My soul has been talking to me for a long time now, and I think I not only need to listen to it more, but to also start doing more. Part of this includes being who I was back when I made this video, but it will also require leaving my job and stepping out on faith. I know for some, it’s hard to believe in souls and that there may be something more than just this world. I too have my doubts at times. However, if the last few years have shown me anything, even with those doubts and ones I can still have in myself, trying to believe in more than just this world and in ourselves, can sustain us in times of uncertainty and discouragement.
At fifty-four years old, I’m closer to retirement than a career, but because I believe in education I still plan on obtaining a bachelor’s degree some day. For now, however, I have to maintain hope that by facing my fears and stepping out on faith, I will achieve my goal of reaching more people. I already know that when I try to be more of who I really am, a person who is perhaps best described by what I write on this website, I at least help people by simply being me.
“Some people say life is hard and has no meaning to it. Maybe life has no meaning except for the meaning we give it. I found that having a sense of purpose in our lives helps. I define this purpose as helping others. I’ve also found that by helping others, we help ourselves. In this sense, we’re all one. Life can seem hard at times. But if we use those times to grow stronger. And we use our experiences from those times to help others. We begin to see that life can be easier, and that it does indeed have meaning to it.”
I love to talk to people and truly care about what they have to say. I enjoy having deep discussions on various subjects, and I can get quite philosophical at times. However, some people don’t like to get into a heavy conversation about certain things and usually just stick to small talk. They may comment on the weather and ask you things like how you’re doing; where are you from, and do you have any children. Or they may just tell you what they think you need to know about them. Some people also brag and don’t really say anything meaningful, but this is all part of talking to people, so I don’t mind.
I can do the small talk because it can lead to a more meaningful conversation, but if it just continues with more pleasantries the whole thing seems phony to me. Not that people are being phony when they are involved in small talk; it just doesn’t seem real to me. I smile and play along, but what I really want to do is open the person up and hear about what’s going on in their lives. Maybe this is because I have never been good at small talk, and I have always been good at getting people to open up to me; sometimes without really even trying. I’ve had total strangers tell me some very personal things about themselves, and I know I helped them feel more comfortable by opening up about my own life.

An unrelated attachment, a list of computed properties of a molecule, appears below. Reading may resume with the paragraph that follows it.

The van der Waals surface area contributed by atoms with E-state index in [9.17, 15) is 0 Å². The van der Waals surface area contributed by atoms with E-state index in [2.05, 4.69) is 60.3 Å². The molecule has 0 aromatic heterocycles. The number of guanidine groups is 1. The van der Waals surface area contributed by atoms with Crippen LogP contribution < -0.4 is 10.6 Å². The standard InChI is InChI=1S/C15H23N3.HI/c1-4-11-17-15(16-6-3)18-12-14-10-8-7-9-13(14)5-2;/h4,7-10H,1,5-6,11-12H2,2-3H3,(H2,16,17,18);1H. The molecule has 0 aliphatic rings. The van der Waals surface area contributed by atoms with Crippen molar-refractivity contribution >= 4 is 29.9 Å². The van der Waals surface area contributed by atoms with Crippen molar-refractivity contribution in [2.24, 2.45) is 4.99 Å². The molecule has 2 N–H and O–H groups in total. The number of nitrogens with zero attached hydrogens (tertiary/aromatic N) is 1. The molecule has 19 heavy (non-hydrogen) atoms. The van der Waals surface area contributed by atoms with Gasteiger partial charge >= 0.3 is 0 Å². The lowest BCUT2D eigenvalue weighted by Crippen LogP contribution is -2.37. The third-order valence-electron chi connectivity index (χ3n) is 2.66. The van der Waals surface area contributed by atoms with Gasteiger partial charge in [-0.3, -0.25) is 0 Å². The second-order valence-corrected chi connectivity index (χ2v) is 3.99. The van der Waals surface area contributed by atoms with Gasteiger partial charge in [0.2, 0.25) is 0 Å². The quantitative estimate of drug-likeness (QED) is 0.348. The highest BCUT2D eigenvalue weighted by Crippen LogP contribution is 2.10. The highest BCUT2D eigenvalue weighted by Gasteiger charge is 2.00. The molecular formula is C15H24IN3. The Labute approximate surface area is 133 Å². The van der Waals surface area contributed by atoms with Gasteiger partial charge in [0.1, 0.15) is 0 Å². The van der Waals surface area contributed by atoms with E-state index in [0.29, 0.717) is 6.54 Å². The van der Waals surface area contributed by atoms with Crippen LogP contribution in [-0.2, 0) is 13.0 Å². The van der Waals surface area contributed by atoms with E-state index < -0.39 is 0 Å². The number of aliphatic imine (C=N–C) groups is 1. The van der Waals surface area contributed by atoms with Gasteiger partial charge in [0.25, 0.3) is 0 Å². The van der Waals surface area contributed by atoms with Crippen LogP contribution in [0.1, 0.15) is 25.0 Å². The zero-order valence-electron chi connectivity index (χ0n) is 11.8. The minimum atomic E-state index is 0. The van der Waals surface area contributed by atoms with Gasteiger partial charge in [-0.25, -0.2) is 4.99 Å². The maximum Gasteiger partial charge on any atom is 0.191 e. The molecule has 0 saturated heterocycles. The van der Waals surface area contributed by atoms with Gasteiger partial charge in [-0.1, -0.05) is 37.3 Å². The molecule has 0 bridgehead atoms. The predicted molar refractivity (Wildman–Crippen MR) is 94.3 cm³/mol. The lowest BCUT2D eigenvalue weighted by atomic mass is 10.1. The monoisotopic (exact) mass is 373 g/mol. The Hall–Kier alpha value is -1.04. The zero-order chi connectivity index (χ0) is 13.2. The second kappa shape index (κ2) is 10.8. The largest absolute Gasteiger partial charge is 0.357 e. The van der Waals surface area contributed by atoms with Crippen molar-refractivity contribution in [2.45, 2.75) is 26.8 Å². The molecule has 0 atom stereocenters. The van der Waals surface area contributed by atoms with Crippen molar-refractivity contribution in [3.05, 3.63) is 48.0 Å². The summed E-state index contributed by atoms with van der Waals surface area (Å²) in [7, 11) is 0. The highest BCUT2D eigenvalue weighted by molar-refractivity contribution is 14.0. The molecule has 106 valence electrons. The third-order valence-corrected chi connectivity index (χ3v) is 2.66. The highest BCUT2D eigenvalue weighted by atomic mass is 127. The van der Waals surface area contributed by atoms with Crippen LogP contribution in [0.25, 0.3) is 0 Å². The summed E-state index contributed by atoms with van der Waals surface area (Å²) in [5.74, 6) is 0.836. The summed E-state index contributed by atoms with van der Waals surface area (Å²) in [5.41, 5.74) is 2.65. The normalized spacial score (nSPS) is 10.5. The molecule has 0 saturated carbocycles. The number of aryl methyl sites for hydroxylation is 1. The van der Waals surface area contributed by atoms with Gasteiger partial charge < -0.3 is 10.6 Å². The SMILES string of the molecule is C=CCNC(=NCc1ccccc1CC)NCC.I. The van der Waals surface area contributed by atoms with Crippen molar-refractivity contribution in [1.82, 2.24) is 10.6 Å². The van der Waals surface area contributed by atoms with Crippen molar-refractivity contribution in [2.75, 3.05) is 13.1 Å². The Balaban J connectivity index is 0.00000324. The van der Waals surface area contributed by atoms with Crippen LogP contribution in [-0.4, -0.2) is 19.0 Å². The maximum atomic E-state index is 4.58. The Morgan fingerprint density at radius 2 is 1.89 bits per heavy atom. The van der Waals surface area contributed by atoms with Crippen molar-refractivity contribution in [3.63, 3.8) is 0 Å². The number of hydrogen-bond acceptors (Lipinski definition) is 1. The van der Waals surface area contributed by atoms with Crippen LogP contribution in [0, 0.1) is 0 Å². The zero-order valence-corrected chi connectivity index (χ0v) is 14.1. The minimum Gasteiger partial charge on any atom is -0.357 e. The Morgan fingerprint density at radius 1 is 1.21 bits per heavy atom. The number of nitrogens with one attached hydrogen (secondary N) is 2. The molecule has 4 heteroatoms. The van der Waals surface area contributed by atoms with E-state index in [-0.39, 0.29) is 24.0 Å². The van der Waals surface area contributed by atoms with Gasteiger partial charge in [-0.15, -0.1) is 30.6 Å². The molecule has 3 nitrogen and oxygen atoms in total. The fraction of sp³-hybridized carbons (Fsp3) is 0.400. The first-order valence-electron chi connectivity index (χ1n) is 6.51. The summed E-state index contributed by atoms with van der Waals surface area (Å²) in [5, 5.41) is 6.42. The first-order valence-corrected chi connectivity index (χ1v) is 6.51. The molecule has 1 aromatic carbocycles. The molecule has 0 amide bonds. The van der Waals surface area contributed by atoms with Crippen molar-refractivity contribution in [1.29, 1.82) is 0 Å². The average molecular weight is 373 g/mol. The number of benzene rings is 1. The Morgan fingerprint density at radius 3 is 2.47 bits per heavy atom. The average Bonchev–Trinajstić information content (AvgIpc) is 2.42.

Now some people just complain about their lives, and you can tell they’re not willing or ready to change their current circumstances, but there are people who want to talk about their problems in an effort to make a change in their lives. I never give anyone advice, but I do tell them about my personal experiences and why I like helping people. I also get emotional sometimes while doing so, and occasionally this can set some people back a bit, but I never apologize for it. I tell them I’m not ashamed to cry, and I like when I’m able to feel my emotions. I even thank them for bringing this out in me because it helps me to love who I am. This always seems to make the person feel more at ease with me and more comfortable, and they begin to open up even more.
Not everyone has problems in their lives, and not everyone needs to open up to a perfect stranger about things, so in that respect small talk is certainly fine. But there have been times when small talk turned into something more meaningful and much bigger than just pleasantries. The simple “hello how are you,” led to, “not so good today,” and allowed me to reach out to another human being; something that wouldn’t have happened if I didn’t ask, and if I didn’t truly care about what they had to say.